With great social media comes great responsibility

Social media has completely revolutionised the way that people receive their information and news. Political parties are having to think very carefully about the way in which they can galvanise digital communities in order to win votes. The battle of hashtags started the day that Parliament was dissolved when #MilibandMustWin became the first party-biased trending topic. Politicians themselves have to think very carefully about what it is that they post and what is visible on their social media to avoid hot water.


Politicians have inevitably caused offense on social media, some fatally. Emily Thornberry lost her job when she was accused of displaying ‘contempt for the working class’ after tweeting a picture of an England flag combined with a white van. David Ward of the Liberal Democrats has repeatedly faced accusations of anti-semitism following tweets about Israel. Always the centre of something sensational, George Galloway recently entered into a bizarre confrontation, seemingly needlessly with a local brewery which has caused him some embarrassment and hopefully shame. There are of course many other examples.


It could be anticipated that politicians themselves have received quite the abuse on social media sites. The BBC launched into a defence of it’s journalists in the wake of the breaking story that Nicola Sturgeon of the SNP had stated a preference for a Conservative government in a memo leaked to the media. The reporter James Cook described some of the tweets he received following the story as ‘vicious abuse’ and the BBC called for more to be done to limit this kind of behaviour.


The term ‘trolling’ has found popular parlance to describe what is perceived as deliberately disrupted interactions designed to cause pain or distress. To a certain extent this is accurate, however it has been commandeered from internet protest groups such as Anonymous. In the documentary ‘We are Legion: the Story of Hacktivists’ (2012) one member describes how the term was used to give a name to the deliberate provocation of activists of the Westboro Baptist Church. Originally the aim of trolling was entirely to disrupt far right groups in a way that utilised a certain amount of humour and embarrassment.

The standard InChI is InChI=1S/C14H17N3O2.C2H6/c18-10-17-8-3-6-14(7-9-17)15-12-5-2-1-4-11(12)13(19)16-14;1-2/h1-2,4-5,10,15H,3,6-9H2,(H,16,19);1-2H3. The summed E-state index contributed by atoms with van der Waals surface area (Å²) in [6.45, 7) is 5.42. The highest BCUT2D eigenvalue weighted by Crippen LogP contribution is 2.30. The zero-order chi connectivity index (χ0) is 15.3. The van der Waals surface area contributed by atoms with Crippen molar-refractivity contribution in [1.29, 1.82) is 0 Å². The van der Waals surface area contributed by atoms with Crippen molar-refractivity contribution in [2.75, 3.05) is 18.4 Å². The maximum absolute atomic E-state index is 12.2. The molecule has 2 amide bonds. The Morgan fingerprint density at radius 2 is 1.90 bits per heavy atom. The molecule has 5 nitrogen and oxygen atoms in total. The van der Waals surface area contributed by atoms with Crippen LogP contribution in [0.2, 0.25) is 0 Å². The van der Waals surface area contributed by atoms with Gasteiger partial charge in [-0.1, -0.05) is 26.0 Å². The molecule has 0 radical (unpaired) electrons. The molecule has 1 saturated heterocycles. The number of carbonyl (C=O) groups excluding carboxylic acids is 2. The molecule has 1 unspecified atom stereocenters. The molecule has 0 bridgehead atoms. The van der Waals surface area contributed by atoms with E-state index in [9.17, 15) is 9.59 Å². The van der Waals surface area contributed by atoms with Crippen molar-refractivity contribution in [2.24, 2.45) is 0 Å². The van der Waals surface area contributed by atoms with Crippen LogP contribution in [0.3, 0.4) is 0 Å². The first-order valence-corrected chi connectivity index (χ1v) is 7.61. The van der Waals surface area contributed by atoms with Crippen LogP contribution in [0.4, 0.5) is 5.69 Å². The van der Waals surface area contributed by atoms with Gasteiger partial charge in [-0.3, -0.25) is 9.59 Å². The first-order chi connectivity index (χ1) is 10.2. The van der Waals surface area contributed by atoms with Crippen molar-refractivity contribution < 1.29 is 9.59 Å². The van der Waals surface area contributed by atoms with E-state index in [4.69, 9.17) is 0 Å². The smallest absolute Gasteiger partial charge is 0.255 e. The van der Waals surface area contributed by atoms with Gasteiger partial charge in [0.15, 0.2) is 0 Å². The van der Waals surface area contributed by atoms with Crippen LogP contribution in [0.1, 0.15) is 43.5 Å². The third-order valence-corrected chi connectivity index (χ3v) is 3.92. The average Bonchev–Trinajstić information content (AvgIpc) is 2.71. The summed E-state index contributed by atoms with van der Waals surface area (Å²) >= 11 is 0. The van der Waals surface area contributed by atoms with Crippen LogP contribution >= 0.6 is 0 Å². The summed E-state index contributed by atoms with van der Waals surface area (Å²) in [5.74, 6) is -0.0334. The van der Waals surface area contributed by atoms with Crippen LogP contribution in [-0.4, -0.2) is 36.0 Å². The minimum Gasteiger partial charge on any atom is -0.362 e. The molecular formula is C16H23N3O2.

As with many forms of protest and activism there are cultural distinctions that are drawn between what is a worthy and unworthy cause. It is challenging for a society to define what constitutes a valuable political interjection and what can be considered indiscriminate abuse. What Picasso was to art and Beckett was to literature, what we consider now to be deviant and disgusting could be considered valid public discourse in the future.


That is not to say that there is not needless name calling or houndings that are designed to cause pain and upset to politicians and public figures. However that does not invalidate the genuine engagement of a population who are more connected to their leaders on Twitter than they are at the ballot box. Surely we must consider the principles of accountability and transparency in light of the new digital age and celebrate those that wish to question and engage with their leaders. We can worry about the tone once more conventions for the new form have settled down.


If I wasn’t prepared to be offended, I would avoid social media. I would avoid television for that matter, or the mirror at 6am and it’s time to prepare for work. Part of the democratic social contract is that sometimes there will be people that we disagree with, often hugely. As a politician of any political party you have to accommodate the reality that the majority of people did not vote for your policies. As such some of that majority will really rather disagree with you and want to make that clear. I don’t believe that there is any politician that can navigate the Gladiator ring that is the House of Commons but can’t simply differentiate between tweets to respond to and those to ignore. It is a question of whether or not we are willing to shut out legitimate voices in order to guard against the possibility of the system being abused or whether we are willing instead to selectively engage in an obvious attempt to contribute to public discourse. I know which of the two I would prefer.

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